Inclusion of Ethnicity in ID Card: A Bone of Contention in Afghanistan


The recent addition of 45 ethnic groups in the national database of identification card at the National Statistics and Information Authority in Afghanistan has caused a widespread opposition of political and social leaders who believe that this will further widen ethnic division in Afghanistan.

The Office of the Second Vice President Sarwar Danish in a statement said that what has been published by the National Statistics and Information Authority, as a list of ethnic groups, to be included in the national identification card is nether practical nor professional. The statement further stated that it is correct that Afghanistan is a multi-ethnic country and multiplicity is a cultural and social beauty of our country. “Every ethnic group is entitled to be recognised in its own, and it is not correct that different branches and sub-branches of an ethnic group is recognised as an independent and separate ethnic group,” the statement said. 

General Ata Mohammad Noor, Chief Executive of Jamiat-e Islami Afghanistan and former Governor of Balkh Province, said that this institution [National Statistics and Information Authority] does not even understand that there is a huge difference between an ethnic group and the place where the group lives and that there is no way to count the local residents of an area, as an ethnic group, just by the name of the area.

The National Statistics and Information Authority in response to the oppositions of the political leaders said that its decision was based on the request of people. Including the names of ethnic groups in the identification card is based on the request of representatives of ethnic groups and it is not a personal decision by the National Statistics and Information Authority.

Article number four of Afghanistan constitution has listed 14 ethnic groups, but the recent addition of additional 54 ethnic groups in the electronic identification cards database has led to a widespread opposition and public outcry. The database has classified all Pashtun tribes as a single ethnic group while it has divided the rest of the ethnic groups, such as Tajiks, Hazaras and Uzbeks, to branches, sub-branches and in some cases even named them after the place where they live.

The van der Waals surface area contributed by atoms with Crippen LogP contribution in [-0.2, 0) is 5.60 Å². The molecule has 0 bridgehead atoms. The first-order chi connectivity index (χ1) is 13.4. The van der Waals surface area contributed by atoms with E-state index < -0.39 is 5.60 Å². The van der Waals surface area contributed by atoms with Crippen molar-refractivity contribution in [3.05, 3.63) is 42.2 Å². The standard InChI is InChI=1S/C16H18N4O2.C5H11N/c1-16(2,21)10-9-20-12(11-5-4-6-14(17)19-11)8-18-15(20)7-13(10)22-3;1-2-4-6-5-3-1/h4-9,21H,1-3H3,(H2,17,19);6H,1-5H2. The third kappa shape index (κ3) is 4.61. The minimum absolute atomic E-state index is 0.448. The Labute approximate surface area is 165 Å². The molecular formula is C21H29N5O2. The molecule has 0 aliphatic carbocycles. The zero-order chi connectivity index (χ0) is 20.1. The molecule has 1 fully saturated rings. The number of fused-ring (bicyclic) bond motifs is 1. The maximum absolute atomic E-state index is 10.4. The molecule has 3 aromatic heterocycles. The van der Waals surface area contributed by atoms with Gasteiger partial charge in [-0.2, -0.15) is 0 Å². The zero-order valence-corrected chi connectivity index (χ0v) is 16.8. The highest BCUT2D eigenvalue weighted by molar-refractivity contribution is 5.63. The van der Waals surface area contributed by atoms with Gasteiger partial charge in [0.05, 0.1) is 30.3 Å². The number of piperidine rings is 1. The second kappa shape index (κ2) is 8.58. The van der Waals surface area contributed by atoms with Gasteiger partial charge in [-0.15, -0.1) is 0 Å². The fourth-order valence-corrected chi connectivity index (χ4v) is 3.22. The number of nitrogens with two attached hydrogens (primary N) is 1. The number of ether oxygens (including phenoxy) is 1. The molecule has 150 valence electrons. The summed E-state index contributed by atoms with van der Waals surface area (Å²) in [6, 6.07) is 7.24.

Residents of Sheikh Ali District in the northern Afghan province of Parwan recently issued a joint declaration with regard to adding Sheikh Ali as an independent ethnic group in the e-ID database. The declaration says: “The majority of Sheikh Ali residents are Hazara. We people of Sheikh Ali with all our capacity will foil this ill-designed political sedition and resist the decision of the Population Registration [Department] and we clearly declare that from the ethnicity points of view we are Hazaras and the name of the place where we live is Sheikh Ali.”

Many Afghans think that the inclusion of ethnic groups on the e-ID will further widen ethnic divisions among different ethnic groups in Afghanistan where ethnical discrimination is one of the main drivers of violence.

The inclusion of the word “Afghan” and later on the inclusion of ethnicity in the national e-ID have always remained a serious bone of contention in Afghanistan. In July 2013 Afghan lawmakers, after several rounds of hot discussions, discarded one the Population Registration Act articles which was urging the inclusion of ethnicity group name on the national ID card.